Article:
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4 wheel disc brakes with anti-skid

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Don V. View Drop Down
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    Posted: 21-July-2017 at 10:31AM
Reading the shop manuals for our '76 I came across the Sure Track, anti-skid option and I had never heard of it during this time from Ford. I came to the auto industry to work on ABS and thought I had thoroughly researched the history but this is new.
 
Unfortunately the information in the manual is thin at best. The manual just mentions it being computer controlled and says no more except for what models the computer modules are not interchangeable. Descriptions limited to, "the computer has a circuit which . . .," isn't really useful information.
 
The oddest thing I find with the system is that the "actuator" has a valve controlling the brake fluid but the valve is activated by power steering fluid controlled by power steering vacuum. Both a check valve and proportioning valve have power steering fluid on one side and brake fluid on the other. I don't remember hearing of anything like this before. This isn't about potentially mixing fluids in the reservoir, this is inside a system component deep in the system. There's no reference to any SAE data for this. 
 
There didn't seem to be an appropriate place to post this since it isn't year or model specific and crosses generational model lines but does anyone have any experiences with the Sure Track, anti-skid system or have any information they can add? Or, how effective was the system?
 
Don
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Post Options Post Options   Thanks (0) Thanks(0)   Quote aquartlow Quote  Post ReplyReply Direct Link To This Post Posted: 21-July-2017 at 10:54AM
I know I have never really messed with or tried to use the Ford anti-skid control units from the 70's(kinda complicated for sure), just removed the associated parts for one reason or another to allow the rear differential or entire axle assembly installation in another vehicle. These anti-skid systems(with 4 wheel disc) were designed/designated to be used with hydro-boost brake assist, possibly the reason for the PS system/brake system correlation. 
BTW, Welcome to the forum Don. Sorry not to mention this earlier. 
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Post Options Post Options   Thanks (0) Thanks(0)   Quote Big Bird Quote  Post ReplyReply Direct Link To This Post Posted: 21-July-2017 at 11:07AM
I think it was rear brakes only, and I do remember a C.B. radio WILL interfere with the system.
It used hydro-boost with 4 wheel discs with a bigger diff than a 9" because the 9" has a chatter issue that gave the sensors fits. the sensor controlled a solenoid in the hydro boost circuit to pulse the brakes.
It wasn't very good. Very much like G.M.'s "anti-stop" brake system from the late 80s-mid 90s. Some of the Mark IV, Vs had it, some didn't. Same with fullsize Lincolns and Mercurys.
The above post should be read in a "Grumpy Old Man" voice.
Almost forgot: "Get off my lawn!!!"
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Post Options Post Options   Thanks (0) Thanks(0)   Quote aquartlow Quote  Post ReplyReply Direct Link To This Post Posted: 21-July-2017 at 11:25AM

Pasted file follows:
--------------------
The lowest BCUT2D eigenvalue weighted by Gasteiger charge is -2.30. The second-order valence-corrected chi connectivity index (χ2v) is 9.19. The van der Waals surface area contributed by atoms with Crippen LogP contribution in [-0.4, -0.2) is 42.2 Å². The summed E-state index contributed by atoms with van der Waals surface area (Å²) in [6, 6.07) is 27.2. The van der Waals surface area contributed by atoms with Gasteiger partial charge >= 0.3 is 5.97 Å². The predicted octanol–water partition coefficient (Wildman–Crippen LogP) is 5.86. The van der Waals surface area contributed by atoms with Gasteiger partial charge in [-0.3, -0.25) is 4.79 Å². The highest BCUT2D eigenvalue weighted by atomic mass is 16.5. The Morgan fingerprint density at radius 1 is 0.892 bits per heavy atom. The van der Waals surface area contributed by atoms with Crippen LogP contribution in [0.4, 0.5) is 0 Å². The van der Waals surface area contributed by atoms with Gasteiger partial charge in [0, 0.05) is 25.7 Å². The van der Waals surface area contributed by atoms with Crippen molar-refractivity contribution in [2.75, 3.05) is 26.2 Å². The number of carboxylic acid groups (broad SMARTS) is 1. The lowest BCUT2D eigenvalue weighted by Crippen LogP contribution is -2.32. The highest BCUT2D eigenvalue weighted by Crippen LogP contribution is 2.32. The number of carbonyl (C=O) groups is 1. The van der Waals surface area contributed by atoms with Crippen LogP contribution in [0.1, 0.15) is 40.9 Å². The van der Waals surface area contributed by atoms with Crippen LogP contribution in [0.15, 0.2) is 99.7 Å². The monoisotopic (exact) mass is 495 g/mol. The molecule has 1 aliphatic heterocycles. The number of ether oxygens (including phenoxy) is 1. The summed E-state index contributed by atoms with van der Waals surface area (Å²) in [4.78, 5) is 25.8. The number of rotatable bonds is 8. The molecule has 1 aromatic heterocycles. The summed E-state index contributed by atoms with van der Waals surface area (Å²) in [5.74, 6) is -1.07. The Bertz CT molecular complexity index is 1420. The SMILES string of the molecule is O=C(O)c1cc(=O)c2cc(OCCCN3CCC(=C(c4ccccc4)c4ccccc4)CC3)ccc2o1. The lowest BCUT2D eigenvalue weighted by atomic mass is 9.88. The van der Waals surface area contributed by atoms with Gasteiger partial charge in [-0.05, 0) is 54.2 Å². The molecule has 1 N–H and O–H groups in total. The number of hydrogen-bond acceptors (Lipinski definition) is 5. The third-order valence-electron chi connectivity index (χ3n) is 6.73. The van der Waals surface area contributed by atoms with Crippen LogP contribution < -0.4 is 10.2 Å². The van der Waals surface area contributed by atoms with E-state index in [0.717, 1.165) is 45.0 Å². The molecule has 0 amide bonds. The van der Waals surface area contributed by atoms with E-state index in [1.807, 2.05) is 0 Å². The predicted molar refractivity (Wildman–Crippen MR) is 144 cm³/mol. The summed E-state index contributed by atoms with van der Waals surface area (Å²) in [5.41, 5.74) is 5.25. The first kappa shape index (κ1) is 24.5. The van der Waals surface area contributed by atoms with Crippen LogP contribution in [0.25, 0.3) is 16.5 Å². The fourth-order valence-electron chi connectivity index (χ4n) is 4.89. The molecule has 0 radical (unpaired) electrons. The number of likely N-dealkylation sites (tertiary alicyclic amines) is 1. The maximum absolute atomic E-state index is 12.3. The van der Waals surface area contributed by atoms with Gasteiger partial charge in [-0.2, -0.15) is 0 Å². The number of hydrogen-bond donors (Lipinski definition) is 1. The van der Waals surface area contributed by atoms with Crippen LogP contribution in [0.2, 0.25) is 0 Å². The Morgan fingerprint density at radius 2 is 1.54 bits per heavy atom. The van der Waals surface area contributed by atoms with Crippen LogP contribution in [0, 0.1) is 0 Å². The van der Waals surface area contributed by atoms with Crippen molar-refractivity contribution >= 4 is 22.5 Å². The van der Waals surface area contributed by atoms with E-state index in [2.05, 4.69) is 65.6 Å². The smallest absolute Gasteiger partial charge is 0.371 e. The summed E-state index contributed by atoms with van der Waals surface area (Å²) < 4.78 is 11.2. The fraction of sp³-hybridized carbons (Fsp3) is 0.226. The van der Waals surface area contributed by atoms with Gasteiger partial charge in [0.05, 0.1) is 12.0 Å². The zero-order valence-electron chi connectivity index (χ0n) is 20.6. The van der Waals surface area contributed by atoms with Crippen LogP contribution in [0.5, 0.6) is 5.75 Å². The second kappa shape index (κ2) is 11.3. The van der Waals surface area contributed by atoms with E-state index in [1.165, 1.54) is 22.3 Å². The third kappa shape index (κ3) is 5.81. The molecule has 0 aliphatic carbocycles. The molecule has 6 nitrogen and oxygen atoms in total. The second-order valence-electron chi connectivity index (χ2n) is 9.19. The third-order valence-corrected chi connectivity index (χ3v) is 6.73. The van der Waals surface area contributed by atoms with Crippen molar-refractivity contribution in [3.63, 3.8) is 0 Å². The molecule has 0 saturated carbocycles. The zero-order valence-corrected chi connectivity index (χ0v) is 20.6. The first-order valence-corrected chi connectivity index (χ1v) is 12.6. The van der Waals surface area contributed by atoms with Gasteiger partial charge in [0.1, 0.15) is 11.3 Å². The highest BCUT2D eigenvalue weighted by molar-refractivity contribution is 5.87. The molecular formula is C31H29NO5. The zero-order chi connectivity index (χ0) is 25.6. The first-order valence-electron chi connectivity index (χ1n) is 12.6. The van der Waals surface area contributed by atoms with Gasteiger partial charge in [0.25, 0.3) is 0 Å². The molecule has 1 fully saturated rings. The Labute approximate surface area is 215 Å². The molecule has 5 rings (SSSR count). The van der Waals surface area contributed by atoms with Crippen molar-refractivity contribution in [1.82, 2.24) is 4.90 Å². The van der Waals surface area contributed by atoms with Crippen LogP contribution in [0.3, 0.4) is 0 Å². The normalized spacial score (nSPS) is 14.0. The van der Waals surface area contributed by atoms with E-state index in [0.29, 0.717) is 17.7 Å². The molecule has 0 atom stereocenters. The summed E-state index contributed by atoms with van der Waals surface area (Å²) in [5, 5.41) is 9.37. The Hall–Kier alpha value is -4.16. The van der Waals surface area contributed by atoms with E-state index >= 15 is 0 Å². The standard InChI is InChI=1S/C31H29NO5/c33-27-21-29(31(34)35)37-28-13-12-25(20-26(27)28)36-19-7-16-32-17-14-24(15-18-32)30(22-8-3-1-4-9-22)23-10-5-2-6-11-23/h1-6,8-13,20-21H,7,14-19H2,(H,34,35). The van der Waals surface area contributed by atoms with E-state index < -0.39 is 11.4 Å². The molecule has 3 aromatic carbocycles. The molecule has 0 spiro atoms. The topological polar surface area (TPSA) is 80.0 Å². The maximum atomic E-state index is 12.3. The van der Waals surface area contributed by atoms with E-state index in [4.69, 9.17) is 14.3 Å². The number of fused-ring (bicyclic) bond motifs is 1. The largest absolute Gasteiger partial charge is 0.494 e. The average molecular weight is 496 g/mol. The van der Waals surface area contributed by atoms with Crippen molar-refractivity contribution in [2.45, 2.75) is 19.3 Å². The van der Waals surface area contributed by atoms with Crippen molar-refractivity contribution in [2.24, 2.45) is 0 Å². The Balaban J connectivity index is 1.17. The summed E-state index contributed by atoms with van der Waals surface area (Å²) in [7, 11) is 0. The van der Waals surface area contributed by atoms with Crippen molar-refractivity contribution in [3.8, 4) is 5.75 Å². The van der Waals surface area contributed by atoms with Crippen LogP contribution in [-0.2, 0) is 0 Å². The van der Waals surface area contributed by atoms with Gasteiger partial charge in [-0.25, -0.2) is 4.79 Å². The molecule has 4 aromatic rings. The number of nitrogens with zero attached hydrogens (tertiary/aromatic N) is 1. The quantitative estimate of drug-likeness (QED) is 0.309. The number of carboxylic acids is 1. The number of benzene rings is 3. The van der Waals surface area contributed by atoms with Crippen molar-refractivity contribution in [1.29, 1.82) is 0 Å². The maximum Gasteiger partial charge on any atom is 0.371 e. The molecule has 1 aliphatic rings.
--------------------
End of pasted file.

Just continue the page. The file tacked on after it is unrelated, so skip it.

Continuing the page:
Originally posted by Big Bird Big Bird wrote:

I think it was rear brakes only, and I do remember a C.B. radio WILL interfere with the system.
It used hydro-boost with 4 wheel discs with a bigger diff than a 9" because the 9" has a chatter issue that gave the sensors fits. the sensor controlled a solenoid in the hydro boost circuit to pulse the brakes.
It wasn't very good. Very much like G.M.'s "anti-stop" brake system from the late 80s-mid 90s. Some of the Mark IV, Vs had it, some didn't. Same with fullsize Lincolns and Mercurys.
 
Yes^^, definitely rear only anti-lock brakes. First vehicle I remember I saw this system on was a '75 or '76 Thunderbird, I was like WTH(what the heck) is all that stuff. FWIW, The T-bird had a 9", never seen a factory rear anti-lock/rear disc 9 3/8" rear axle assembly-only rear drums.
www.supermotors.net/22468
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Post Options Post Options   Thanks (0) Thanks(0)   Quote Big Bird Quote  Post ReplyReply Direct Link To This Post Posted: 21-July-2017 at 1:07PM
It may have been started with 9" and moved to a different diff because of the chatter issue, don't remember all the details, but it was a crapulent system. Not all 4 wheel disc systems had the anti-skid.
The above post should be read in a "Grumpy Old Man" voice.
Almost forgot: "Get off my lawn!!!"
Randy
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Post Options Post Options   Thanks (0) Thanks(0)   Quote Don V. Quote  Post ReplyReply Direct Link To This Post Posted: 22-July-2017 at 1:35AM
Thank you everyone for the information. I get to The Henry Ford every couple of months where Ford archives its engineering papers and this will definitely get some time if it's there yet.
 
I've done what research I can with SAE but my access is limited and I could find nothing on the problems associated with mixing the PS and PB systems. I also looked at some of the materials handbook's my father had from the time. There were O-ring and seal materials at the time that could be used with both functional fluids at the time but not together. The brake fluid requires tolerances that would deny the power steering fluid the ability to lubricate as needed in a PS system. Conversely the required fluid blow by for lubrication of the PS system would breakdown the seals and O-rings required by PB system. It would take time but this is the PS and PB systems. It's a ticking time bomb. There had to be something more to the actuator that isn't in the manuals.
 
There is also nothing in the manuals about the differences in heat the fluids can handle and how that is dealt with. I'm not surprised the system was referred to as crapulent but there had to be a plan for these problems the manuals leave out. I'd like to know what it was.